Stories about Sport from August, 2008
51 gold medals, a comment of "truly exceptional" from IOC, and spectacular images left to the world, China held a real party of sports in 16-day Olympics. But does this achievement necessarily mean China has been a super power in sports, and even common people could fully enjoy the glory and health brought by sports?
Egyptian President Hosni Mubarak has ordered an enquiry into why Egypt performed poorly in the Olympics, reports Tom Gara.
JC writes about the final insult on the South African national rugby team: “The Springboks are expecting gracious favour from Lady Luck, God and the Highveld hoodoo but none of these intangibles will be enough to prevent another historic Australian win.”
Bilguun says that with 2 golds and 2 silvers, the 2008 Olympics is Mongolia's most successful participation so far.
Zhaomu re-posted a forum article which calculated the cost of a gold medal exemplified by the Olympic shooting team. It is estimated that a gold medal costs between RMB30 – 80 millions (around US4.5 – 10 million).
The View from Fez informs us that Morocco will send 18 athletes to the 2008 Beijing Paralympics. The delegation is comprised of 14 runners, 4 weightlifters, and 12 officials.
Degrowchyowl has an insightful post on sports and women in the context of Islam.
The Bajan Reporter is all over the story of telecommunications giant Digicel taking Allen Stanford to court “in order to protect its sole and exclusive rights as primary sponsor of West Indies cricket”. The West Indies Cricket Board insists “that the team that will play England on 1 November represents...
Kenyan Pundit congratulates Kenyan athletes for their performance in Beijing….but, “…why the hell there were more officials than athletes in the Kenyan contigent that went to Beijing?”
Black and White Cat shows how the Xinhua has translated the New York Times Olympic Report into Chinese.
A graphic representation of the distribution of medals shows that China has big tits. The picture was created by Form One high school boy at bbs.163.com.
Arabs really love shopping, they spend hours after hours in malls, and that's why they wanted to show their shopping skills at this year's Summer Olympics. Unfortunately shopping is not included in the games, but this couldn't stop some Arabs from parading their purchases.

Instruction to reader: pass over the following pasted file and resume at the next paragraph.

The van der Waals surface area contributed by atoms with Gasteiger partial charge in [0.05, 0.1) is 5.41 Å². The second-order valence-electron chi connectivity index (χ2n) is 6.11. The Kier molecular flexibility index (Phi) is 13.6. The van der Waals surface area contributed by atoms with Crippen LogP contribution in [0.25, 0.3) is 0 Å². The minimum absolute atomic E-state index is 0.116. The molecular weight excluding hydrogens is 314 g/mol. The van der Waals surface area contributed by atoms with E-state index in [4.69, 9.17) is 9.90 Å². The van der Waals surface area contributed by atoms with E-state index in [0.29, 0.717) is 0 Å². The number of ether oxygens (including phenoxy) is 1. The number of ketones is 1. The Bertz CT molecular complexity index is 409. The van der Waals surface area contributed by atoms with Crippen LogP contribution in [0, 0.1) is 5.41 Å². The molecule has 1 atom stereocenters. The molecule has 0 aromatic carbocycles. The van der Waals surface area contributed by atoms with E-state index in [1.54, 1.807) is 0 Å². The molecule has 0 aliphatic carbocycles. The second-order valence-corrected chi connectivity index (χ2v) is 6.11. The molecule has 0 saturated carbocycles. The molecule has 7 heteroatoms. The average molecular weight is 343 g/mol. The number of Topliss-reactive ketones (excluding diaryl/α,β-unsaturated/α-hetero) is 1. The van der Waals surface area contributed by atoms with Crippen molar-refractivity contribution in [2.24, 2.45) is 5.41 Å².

“Jamaica's garrison politics found its way onto the Olympics stage in two performances – once in a scintillating display of athletic grace and vigor, and once in a celebratory performance of the “gully creepa”: Abeng News Magazine explains.
As Jamaican Annie Paul waits for Hurricane Gustav “to huff and puff and blow our house down”, she blogs about everything from Usain Bolt-inspired dance moves to Michelle Obama: “(She) was impressive, wasn't she? Neither pale, nor male–i can identify with that…”
ESWN translated an article by Li Punman at my1510 about an older generation peasant's view on the Beijing Olympics. Nationalism is still a pervasive frame.
During the Olympics, the Beijing government created artificial rain to secure good weather for the opening and closing ceremonies. Lui Li said that if the government had plan to intervene the weather, it should have forecasted it to the people.
Chen XueLei reflected upon his Olympic experience since 7 years ago when Beijing applied for the hosting city. Now that the Beijing Olympics has obtained great success on stage, the blogger wonders if it is really a success for the majority of Chinese people.
Saudi girls deserve sport heroes too, says Jillian, at a post on women in the Olympics at Kabobfest. “Little girls in Saudi Arabia (which I will use as an example from now on, given that Qatar's population equals that of Boston) deserve to have strong heroes too,” she notes.
Despite the Saudi Arabia's decision to ban Saudi women from taking part in the Olympics this year, Blogger Dilshad D. Ali writes about the emergence of hijab (veil) at the Beijing Olympics. Blogger Jana, also lists the 12 veiled Muslim athletes who competed this year in Beijing.
Syria Comment discusses Syria's performance at the Summer Olympics, which just ended in Beijing, China.
Jordanian blog And far away shares interesting statistics on the Summer Olympics, which just ended in Beijing, China.